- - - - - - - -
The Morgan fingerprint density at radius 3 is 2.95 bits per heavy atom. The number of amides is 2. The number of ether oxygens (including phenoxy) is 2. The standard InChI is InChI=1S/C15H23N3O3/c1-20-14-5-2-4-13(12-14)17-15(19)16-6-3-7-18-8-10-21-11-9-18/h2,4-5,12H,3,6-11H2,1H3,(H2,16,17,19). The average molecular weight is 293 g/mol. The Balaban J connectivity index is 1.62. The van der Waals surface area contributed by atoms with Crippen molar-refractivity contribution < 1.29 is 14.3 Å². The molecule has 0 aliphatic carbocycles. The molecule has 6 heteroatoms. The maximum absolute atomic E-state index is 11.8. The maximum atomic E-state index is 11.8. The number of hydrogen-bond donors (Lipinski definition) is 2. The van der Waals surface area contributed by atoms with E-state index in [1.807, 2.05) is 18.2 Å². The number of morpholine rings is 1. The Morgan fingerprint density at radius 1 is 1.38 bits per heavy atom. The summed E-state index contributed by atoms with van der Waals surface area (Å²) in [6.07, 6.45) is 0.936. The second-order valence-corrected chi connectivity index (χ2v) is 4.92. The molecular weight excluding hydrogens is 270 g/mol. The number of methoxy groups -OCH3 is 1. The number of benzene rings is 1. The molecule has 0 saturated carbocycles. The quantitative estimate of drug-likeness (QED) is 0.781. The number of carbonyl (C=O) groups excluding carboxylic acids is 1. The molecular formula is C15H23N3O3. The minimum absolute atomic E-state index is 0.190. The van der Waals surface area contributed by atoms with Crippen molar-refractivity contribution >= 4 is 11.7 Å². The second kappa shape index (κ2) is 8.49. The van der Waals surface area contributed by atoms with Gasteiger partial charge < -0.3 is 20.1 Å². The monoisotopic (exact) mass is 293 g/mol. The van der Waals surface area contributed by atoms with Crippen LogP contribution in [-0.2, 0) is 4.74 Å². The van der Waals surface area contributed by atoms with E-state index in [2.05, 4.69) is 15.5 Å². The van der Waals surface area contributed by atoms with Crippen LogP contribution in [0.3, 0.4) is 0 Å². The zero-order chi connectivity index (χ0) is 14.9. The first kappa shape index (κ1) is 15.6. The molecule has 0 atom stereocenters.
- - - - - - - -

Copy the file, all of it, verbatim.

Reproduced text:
The Morgan fingerprint density at radius 3 is 2.95 bits per heavy atom. The number of amides is 2. The number of ether oxygens (including phenoxy) is 2. The standard InChI is InChI=1S/C15H23N3O3/c1-20-14-5-2-4-13(12-14)17-15(19)16-6-3-7-18-8-10-21-11-9-18/h2,4-5,12H,3,6-11H2,1H3,(H2,16,17,19). The average molecular weight is 293 g/mol. The Balaban J connectivity index is 1.62. The van der Waals surface area contributed by atoms with Crippen molar-refractivity contribution < 1.29 is 14.3 Å². The molecule has 0 aliphatic carbocycles. The molecule has 6 heteroatoms. The maximum absolute atomic E-state index is 11.8. The maximum atomic E-state index is 11.8. The number of hydrogen-bond donors (Lipinski definition) is 2. The van der Waals surface area contributed by atoms with E-state index in [1.807, 2.05) is 18.2 Å². The number of morpholine rings is 1. The Morgan fingerprint density at radius 1 is 1.38 bits per heavy atom. The summed E-state index contributed by atoms with van der Waals surface area (Å²) in [6.07, 6.45) is 0.936. The second-order valence-corrected chi connectivity index (χ2v) is 4.92. The molecular weight excluding hydrogens is 270 g/mol. The number of methoxy groups -OCH3 is 1. The number of benzene rings is 1. The molecule has 0 saturated carbocycles. The quantitative estimate of drug-likeness (QED) is 0.781. The number of carbonyl (C=O) groups excluding carboxylic acids is 1. The molecular formula is C15H23N3O3. The minimum absolute atomic E-state index is 0.190. The van der Waals surface area contributed by atoms with Crippen molar-refractivity contribution >= 4 is 11.7 Å². The second kappa shape index (κ2) is 8.49. The van der Waals surface area contributed by atoms with Gasteiger partial charge < -0.3 is 20.1 Å². The monoisotopic (exact) mass is 293 g/mol. The van der Waals surface area contributed by atoms with Crippen LogP contribution in [-0.2, 0) is 4.74 Å². The van der Waals surface area contributed by atoms with E-state index in [2.05, 4.69) is 15.5 Å². The van der Waals surface area contributed by atoms with Crippen LogP contribution in [0.3, 0.4) is 0 Å². The zero-order chi connectivity index (χ0) is 14.9. The first kappa shape index (κ1) is 15.6. The molecule has 0 atom stereocenters.